Doctors who treat patients for opioid addiction can now get free phone advice from experts at the University of Arkansas for Medical Sciences. The university began offering a phone service providing one-on-one help on topics such as prescribing treatment medication, billing issues, and connecting patients to other services. Michael Mancino, director of the Center for Addiction Services at UAMS, said he can also interview a patient over the phone to help with a diagnosis. In August 2018, UAMS will also begin weekly video conferences offering information on treating opioid addiction. Mancino said both services, supported by $600,000 in federal funding from the state drug director's office, are aimed at increasing the number of doctors in the state who provide medication-assisted treatment for opioid addiction.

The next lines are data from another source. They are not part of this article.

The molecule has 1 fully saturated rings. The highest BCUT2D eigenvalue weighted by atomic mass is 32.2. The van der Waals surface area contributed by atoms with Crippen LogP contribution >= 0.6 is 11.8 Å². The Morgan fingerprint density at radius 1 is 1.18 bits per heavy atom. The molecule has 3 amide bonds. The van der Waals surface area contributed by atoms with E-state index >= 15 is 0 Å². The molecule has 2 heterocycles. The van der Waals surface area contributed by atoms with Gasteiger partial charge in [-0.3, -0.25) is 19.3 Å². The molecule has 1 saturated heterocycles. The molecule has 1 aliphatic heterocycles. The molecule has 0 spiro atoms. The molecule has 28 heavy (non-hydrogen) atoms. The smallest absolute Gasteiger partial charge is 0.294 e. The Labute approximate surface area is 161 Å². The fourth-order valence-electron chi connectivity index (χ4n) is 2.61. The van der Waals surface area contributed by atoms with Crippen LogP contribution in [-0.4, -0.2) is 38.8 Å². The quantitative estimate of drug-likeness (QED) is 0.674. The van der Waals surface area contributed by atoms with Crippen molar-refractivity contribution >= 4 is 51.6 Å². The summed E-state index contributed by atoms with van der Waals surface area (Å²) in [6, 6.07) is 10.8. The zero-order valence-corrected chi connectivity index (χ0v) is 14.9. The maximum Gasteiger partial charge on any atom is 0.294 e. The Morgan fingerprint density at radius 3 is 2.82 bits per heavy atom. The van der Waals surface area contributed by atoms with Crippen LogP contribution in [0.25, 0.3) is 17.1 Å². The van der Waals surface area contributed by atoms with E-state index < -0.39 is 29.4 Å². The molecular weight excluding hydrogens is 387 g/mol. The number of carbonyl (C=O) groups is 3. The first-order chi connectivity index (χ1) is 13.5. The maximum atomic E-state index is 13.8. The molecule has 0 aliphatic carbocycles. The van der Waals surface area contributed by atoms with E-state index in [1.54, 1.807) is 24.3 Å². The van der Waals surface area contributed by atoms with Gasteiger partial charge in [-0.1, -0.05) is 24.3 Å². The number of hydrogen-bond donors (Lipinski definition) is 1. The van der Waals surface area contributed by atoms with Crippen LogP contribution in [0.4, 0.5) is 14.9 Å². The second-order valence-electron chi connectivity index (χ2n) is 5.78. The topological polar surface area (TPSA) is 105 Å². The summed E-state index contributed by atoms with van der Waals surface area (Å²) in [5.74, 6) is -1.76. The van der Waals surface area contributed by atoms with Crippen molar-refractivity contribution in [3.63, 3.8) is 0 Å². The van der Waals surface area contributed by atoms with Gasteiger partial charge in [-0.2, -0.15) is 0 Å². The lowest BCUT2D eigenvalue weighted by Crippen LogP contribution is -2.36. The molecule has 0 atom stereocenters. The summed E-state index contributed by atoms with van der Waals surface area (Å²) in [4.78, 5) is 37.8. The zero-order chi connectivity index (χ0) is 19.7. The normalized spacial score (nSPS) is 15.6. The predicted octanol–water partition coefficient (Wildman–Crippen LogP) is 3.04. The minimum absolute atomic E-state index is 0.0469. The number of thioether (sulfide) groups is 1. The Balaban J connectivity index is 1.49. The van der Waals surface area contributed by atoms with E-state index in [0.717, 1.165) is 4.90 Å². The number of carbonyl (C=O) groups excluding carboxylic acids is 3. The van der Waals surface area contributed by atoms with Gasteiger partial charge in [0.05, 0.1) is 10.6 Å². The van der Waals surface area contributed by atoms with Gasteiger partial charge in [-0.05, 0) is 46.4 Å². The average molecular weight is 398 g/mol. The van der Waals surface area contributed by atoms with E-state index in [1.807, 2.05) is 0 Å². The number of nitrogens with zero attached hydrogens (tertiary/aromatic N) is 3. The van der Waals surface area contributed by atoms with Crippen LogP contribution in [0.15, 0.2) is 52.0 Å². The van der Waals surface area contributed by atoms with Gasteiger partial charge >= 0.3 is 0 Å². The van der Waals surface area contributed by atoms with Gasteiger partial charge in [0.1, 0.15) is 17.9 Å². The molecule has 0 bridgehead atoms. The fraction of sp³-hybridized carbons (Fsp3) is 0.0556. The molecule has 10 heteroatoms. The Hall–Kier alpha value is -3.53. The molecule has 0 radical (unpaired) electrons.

In Louisiana, following passage of SB 26, legislation that grants nurses and hospice organizations the lawful ability to dispose of drugs upon the deaths of their patients, Attorney General Jeff Landry revealed a new partnership with Mallinckrodt that makes available for free 30,000 drug deactivation pouches to Louisiana hospice providers. “Almost half of all opioid misuse starts with a friend or family member’s prescription,” said General Landry. “So we are committed to doing all that we can to get these potent drugs out of the wrong hands . . . . I am grateful for this important work by the Legislature and this valuable public-private partnership,” he said.